Tracing Ireland's history at the National Museum of Archaeology
The National Museum of Ireland is free to enter and is spread across four sites in Dublin, covering archaeology, decorative arts and history, country life, and natural history.
The archaeology museum is in an imposing building of columns, vaulted ceilings, and marble staircases situated on Kildare Street. It traces Ireland's history from prehistoric times through the Roman, Viking, and medieval periods.
The exhibitions are well set out and clearly labelled. The section on Ireland's prehistoric gold, including exquisitely-wrought jewellery from the bronze and iron ages, is particularly interesting.
But the most mind-blowing exhibition is called Kingship and Sacrifice, and displays findings related to the ritual killing of presumed royals during the iron age.
As part of what are thought to be sovereignty and kingship rituals, people were sacrificed - sometimes brutally - and their bodies tossed into peat bogs (which often marked the boundaries between kingdoms). The anaerobic conditions of the bogs preserved the bodies, some of which are on display. Even after thousands of years you can still make out facial expressions, and in one case, hair!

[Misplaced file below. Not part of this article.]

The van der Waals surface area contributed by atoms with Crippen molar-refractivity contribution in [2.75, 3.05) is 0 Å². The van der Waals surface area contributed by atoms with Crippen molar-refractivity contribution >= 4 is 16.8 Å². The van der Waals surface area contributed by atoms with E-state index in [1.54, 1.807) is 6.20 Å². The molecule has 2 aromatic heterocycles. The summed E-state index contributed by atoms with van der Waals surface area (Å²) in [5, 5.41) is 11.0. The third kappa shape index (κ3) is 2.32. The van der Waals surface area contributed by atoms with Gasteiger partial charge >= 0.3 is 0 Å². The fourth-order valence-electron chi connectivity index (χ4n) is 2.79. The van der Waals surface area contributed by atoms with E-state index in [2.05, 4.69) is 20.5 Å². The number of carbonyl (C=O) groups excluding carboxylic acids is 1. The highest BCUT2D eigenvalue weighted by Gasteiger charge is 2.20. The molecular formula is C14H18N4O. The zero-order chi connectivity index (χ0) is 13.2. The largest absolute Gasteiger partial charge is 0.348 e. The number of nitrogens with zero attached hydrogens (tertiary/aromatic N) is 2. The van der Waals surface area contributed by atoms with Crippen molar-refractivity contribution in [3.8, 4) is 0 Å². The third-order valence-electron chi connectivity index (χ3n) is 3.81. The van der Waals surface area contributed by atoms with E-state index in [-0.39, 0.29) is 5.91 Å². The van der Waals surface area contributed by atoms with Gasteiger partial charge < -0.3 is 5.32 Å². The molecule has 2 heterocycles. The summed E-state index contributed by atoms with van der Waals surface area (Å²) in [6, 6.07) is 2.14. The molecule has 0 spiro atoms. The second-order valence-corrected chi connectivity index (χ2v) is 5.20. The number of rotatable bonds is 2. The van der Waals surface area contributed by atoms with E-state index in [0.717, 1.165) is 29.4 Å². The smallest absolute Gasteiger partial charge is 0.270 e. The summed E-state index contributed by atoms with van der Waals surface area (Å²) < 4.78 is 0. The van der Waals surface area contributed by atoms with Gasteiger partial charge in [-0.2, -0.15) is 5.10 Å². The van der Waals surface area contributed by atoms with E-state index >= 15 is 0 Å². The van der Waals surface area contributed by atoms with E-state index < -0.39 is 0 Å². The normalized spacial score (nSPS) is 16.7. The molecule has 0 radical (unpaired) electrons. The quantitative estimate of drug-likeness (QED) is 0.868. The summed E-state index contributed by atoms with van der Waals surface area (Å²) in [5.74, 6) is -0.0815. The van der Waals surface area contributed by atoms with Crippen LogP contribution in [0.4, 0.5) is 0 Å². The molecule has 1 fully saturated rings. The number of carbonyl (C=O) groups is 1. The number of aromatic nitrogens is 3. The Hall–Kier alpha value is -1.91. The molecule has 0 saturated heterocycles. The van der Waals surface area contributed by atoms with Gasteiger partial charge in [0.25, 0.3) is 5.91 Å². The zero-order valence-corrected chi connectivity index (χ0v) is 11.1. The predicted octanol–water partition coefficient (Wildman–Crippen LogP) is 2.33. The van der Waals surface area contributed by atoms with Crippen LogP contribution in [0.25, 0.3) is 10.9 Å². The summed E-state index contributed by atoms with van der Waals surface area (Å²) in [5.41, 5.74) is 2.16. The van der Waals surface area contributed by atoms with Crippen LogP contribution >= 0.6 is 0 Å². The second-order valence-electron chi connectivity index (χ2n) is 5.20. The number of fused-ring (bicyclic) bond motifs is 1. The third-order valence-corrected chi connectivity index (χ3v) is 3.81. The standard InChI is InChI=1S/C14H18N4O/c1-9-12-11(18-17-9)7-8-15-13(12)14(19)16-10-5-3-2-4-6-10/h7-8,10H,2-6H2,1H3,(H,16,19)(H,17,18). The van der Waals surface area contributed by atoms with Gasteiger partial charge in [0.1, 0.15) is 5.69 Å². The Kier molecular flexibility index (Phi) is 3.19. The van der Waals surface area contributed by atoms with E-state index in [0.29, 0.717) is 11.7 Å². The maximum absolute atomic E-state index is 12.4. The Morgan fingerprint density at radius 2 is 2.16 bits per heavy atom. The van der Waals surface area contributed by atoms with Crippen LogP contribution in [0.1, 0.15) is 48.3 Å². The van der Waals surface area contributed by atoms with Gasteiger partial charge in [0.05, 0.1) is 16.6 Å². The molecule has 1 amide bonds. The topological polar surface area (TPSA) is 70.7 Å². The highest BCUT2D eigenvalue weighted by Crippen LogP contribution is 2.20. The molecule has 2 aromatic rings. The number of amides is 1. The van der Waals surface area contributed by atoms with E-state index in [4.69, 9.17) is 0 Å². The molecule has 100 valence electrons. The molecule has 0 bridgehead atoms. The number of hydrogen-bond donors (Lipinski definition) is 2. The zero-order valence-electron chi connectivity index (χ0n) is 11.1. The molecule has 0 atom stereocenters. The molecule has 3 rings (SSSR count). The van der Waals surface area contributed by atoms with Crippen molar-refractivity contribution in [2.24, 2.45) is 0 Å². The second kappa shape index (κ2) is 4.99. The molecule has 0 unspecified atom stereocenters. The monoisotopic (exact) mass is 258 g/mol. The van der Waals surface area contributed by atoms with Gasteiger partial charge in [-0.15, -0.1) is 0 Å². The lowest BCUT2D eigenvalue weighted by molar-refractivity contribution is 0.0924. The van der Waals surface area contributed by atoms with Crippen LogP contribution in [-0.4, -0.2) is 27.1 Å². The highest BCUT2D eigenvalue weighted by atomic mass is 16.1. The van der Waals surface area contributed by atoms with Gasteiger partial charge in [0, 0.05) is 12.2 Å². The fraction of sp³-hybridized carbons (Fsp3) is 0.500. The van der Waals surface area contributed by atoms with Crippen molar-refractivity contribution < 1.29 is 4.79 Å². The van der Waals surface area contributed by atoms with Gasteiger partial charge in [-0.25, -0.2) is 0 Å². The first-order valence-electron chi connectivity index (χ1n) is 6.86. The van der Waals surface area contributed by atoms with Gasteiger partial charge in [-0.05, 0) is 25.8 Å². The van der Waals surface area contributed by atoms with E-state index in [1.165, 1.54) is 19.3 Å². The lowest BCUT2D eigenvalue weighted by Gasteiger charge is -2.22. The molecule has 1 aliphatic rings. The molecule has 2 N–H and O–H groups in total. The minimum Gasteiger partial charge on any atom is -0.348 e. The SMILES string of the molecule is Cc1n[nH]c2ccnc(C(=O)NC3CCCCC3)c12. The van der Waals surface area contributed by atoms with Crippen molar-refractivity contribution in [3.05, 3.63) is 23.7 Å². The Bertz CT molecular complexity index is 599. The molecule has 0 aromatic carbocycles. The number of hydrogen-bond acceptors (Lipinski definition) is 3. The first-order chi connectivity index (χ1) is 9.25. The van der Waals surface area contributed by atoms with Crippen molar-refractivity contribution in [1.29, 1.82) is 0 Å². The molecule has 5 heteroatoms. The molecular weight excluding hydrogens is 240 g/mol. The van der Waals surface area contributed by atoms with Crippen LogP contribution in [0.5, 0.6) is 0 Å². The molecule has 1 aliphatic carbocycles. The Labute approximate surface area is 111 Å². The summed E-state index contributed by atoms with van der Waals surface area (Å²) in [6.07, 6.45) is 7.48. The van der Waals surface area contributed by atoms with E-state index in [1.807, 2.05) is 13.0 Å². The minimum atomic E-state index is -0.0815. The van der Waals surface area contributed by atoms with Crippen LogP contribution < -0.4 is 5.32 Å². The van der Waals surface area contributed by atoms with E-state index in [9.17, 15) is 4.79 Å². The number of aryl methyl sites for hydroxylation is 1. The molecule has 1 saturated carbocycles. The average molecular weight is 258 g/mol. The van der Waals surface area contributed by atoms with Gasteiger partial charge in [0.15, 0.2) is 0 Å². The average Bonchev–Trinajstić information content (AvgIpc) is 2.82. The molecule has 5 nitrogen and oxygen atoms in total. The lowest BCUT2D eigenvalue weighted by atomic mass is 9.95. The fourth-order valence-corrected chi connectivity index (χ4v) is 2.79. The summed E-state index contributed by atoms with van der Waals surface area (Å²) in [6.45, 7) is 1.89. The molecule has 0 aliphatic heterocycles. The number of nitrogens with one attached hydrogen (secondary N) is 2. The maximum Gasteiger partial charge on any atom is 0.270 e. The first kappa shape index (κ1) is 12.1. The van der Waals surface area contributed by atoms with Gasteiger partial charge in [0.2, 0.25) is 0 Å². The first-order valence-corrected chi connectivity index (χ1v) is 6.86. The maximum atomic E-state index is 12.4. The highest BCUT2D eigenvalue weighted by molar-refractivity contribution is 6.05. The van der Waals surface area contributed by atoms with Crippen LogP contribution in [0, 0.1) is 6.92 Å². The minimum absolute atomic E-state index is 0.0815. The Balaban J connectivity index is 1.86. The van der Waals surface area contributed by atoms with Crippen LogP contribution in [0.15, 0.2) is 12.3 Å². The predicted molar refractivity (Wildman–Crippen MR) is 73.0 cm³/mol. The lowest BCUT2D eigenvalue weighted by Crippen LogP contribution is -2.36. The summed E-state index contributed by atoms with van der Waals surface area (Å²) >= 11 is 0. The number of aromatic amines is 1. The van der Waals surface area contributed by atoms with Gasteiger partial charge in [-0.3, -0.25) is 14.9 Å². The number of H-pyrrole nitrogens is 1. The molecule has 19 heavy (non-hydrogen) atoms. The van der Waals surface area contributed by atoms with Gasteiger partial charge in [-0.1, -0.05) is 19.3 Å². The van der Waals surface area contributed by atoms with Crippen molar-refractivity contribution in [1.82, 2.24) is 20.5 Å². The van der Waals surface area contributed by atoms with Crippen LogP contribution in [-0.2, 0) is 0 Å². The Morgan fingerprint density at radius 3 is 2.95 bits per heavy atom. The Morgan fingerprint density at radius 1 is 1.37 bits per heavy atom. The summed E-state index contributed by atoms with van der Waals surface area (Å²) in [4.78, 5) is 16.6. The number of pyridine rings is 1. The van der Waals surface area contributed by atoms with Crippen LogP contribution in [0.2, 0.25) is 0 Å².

The museum also hosts important religious icons and relics from medieval Christianity, for example the twelfth century Cross of Cong - said once to have contained a fragment of the true cross.
If you are at all interested in ancient history, set aside a good couple of hours and explore the museum thoroughly. It's well worth it!